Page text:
9 (17) Implicit differentiation: example Example 4: Find the partial derivatives x and where x, y, and z are related by the equation x 3 + 2yz x + z 2 = 1. Partial with respect to x: 3x 2 + 2y x (when y + z 0) 1 + 2z x = 0 (2y + 2z) x = 1 3x2 x = 1 3x2 2y + 2z Partial with respect to y: 0 + 2y (when y + z 0) + 2z z = 0 (2y + 2z) = 2z = z y + z (18) Functions of more than two variables If one variable is a function of n other variables then it has n partial derivatives: y = f(x 1, x 2,..., x n ) x 1, x 2,..., x n To find the partial derivative of f with respect to a variable x i, treat all the other variables as constants and take the derivative as if x i were the only variable. Next week we ll learn the multivariable version of the chain rule.
10 (19) Functions of more than two variables: example Example 5: Find the partial derivatives of y with respect to the four independent variables x 1, x 2, x 3, and x 4. y = x 1 x x 2 x 4 + x 2 x 3 x 4 1 x 1 = x 2 3 x 2 = 1 x 4 + x 3 x 4 x 3 = 2x 1 x 3 + x 2 x 4 x 4 = x 2 x x 2 x 3 (20) Second partial derivatives Recall: The second derivative of f(x) is the derivative of the derivative of f(x). f (x) = d2 dx 2 f(x) = d ( ) d dx dx f(x) For a multivariate function, we can define second partial derivatives, but the situation is a little bit more complicated.
11 (21) Second partial derivatives The second partial derivatives of z = f(x, y) are the partial derivatives of the partial derivatives of f. f xx = (f x ) x = x f xy = (f x ) y = x = 2 z x 2 x = 2 z x f yx = (f y ) x = x = f yy = (f y ) y = 2 z x = 2 z 2 These are sometimes called the double partials. For instance, f xx is the double partial of z with respect to x. A function of n variables has n partial derivatives and n 2 second partial derivatives (and n 3 third partial derivatives, etc.) (22) Second partial derivatives: example Example 6: Compute the first and second partial derivatives of z. z = x y log(x + y) x3 2 z x 2 = 12 x (x + y) 2 = 2x y x + y 2 z x = 2 y z x = 2 y (x + y) 2 1 (x + y) 2 2 z 2 = 6x y (x + y) 2
12 (23) Second partial derivatives: Clairaut s theorem The second partial derivatives of most functions have a useful property. Theorem (Clairaut s Theorem) Suppose f(x, y) is defined in a neighborhood of a point (a, b). If f xy and f yx exist and are continuous in a neighborhood of (a, b), then f yx (a, b) = f xy (a, b) Or: f xy and f yx are always the same, except maybe at points where f is discontinuous or not completely differentiable. (24) Second partial derivatives: example Example 7: Find the second partial derivatives of the function f(x, y) = x log y ye x. f x (x, y) = log y ye x f xx (x, y) = ye x f y (x, y) = x y ex f yy (x, y) = x y 2 f xy (x, y) = f yx (x, y) = 1 y ex Notice that the domain of f is the upper half-plane y > 0. The function f and all of its derivatives are continuous there, so Clairaut s theorem holds in the entire domain.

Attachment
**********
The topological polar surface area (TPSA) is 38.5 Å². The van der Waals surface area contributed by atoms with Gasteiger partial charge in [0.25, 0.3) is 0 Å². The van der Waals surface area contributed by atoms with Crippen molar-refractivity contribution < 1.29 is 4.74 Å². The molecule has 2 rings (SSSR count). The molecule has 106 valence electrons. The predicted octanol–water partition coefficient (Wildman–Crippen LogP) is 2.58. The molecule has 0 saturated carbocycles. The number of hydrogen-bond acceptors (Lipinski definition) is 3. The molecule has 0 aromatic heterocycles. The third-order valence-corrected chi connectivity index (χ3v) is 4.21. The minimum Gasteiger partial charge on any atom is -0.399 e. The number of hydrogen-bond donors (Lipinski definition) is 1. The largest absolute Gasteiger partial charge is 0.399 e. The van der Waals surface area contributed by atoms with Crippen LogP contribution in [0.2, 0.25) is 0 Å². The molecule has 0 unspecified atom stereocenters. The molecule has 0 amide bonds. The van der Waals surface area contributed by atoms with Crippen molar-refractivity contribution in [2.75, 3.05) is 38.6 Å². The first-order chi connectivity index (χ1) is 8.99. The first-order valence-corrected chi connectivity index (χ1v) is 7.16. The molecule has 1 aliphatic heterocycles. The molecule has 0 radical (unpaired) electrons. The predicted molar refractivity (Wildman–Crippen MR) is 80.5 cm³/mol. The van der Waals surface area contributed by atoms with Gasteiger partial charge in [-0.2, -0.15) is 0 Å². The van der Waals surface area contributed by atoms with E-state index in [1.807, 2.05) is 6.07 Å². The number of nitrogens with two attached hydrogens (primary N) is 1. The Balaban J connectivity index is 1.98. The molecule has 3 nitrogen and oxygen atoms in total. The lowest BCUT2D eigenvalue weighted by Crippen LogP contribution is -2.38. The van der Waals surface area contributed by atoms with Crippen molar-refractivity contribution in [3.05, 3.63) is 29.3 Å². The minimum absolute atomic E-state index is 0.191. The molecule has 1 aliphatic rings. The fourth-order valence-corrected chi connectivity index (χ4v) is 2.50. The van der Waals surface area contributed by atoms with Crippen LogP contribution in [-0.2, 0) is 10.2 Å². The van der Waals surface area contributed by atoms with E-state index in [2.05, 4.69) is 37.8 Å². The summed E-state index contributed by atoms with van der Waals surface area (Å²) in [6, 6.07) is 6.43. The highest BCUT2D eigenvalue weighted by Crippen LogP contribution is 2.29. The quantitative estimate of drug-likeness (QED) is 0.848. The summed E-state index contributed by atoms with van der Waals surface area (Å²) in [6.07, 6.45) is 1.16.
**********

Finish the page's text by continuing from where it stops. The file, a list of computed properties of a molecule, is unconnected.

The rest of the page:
13 (25) Partial differential equations A differential equation (or DE) is an equation involving some quantity and its derivatives. Familiar examples: F = m d2 r dt 2 d 2 u dt 2 + u = 0 dx dt = kx A function which satisfies a DE is called a solution to that DE. DEs where all derivatives are taken with respect to the same variable are called ordinary differential equations (ODEs). Often all the derivatives are with respect to t (time), and the DE describes the evolution of a system over time. (26) Partial differential equations Definition A DE involving partial derivatives with respect to different variables is called a partial differential equation (PDE). For example: x + y x + x + y xy z = 1 These can describe a huge variety of systems, laws, and relationships
14 (27) Partial differential equations Laplace s equation: 2 u x u 2 = 0 Solutions to this DE are called harmonic functions. They have many nice properties Used to describe thermodynamics, electromagnetism, fluid flow, etc... Example solution: u(x, y) = e x sin y (28) Partial differential equations Wave equation: 2 u t 2 = a2 2 u x 2 x is position, t is time, u(x, t) is the amplitude (height) of the wave a is a constant parameter which sets the behavior of the wave Notice that if a 2 = 1 this is just Laplace s equation Example solution: u(x, t) = cos(x + at) This equation is the basis for the Schrödinger wave equation, which is fundamental in quantum mechanics: i Ψ(r, t) = ĤΨ(r, t) t
15 (29) Partial differential equations PDEs can be extremely hard (or impossible) to solve There may be no analytical solution Major research area in applied math Nevertheless, knowing how to solve even very simple PDEs like the wave equation is very useful. You don t need to be able to solve PDEs for this class, but you should be able to verify solutions. Example 8: Verify that f(x, y) = e x sin y is harmonic (satisfies Laplace s equation 2 f + 2 f = 0) x 2 2 (30) Hyperbolic functions One of the questions on HW 14.3 mentions the hyperbolic functions, sinh (hyperbolic sine) and cosh (hyperbolic cosine) These are like versions of sine and cosine for the hyperbola x 2 y 2 = 1 instead of the unit circle. sinh t = 1 ( e t e t) 2 cosh t = 1 ( e t + e t) 2 These functions are solutions of the DE u d2 u dt 2 = 0. Check out section 3.11 if you want to learn more. d sinh t = cosh t dt d cosh t = sinh t dt
16 (31) Partial derivatives: examples Example 9: Compute the first and second partial derivatives of the function z = ln(e x + e y ). Does it satisfy either of the following PDEs? x + = 1 2 z 2 ( z 2 ) 2 x 2 2 z = 0 x x = = ex e x + e y ey e x + e y 2 z x 2 = 2 z 2 = e x+y (e x + e y ) 2 e x+y (e x + e y ) 2 2 z x = ex+y (e x + e y ) 2 (32) Partial derivatives: summary Given z = f(x, y), the partial derivative with respect to x is written f x (x, y) or x. To compute f x (x, y), treat y as a constant and take the derivative of f(x, y) as if it were a function of x only. f x (a, b) is the rate of change in z caused by changes in x at the point (a, b). PDEs are equations involving partial derivatives. Some simple PDEs like Laplace s equation are easy to solve.
17 (33) Homework Paper homework #10 due Thursday Homeworks 14.1, 14.2 due tomorrow night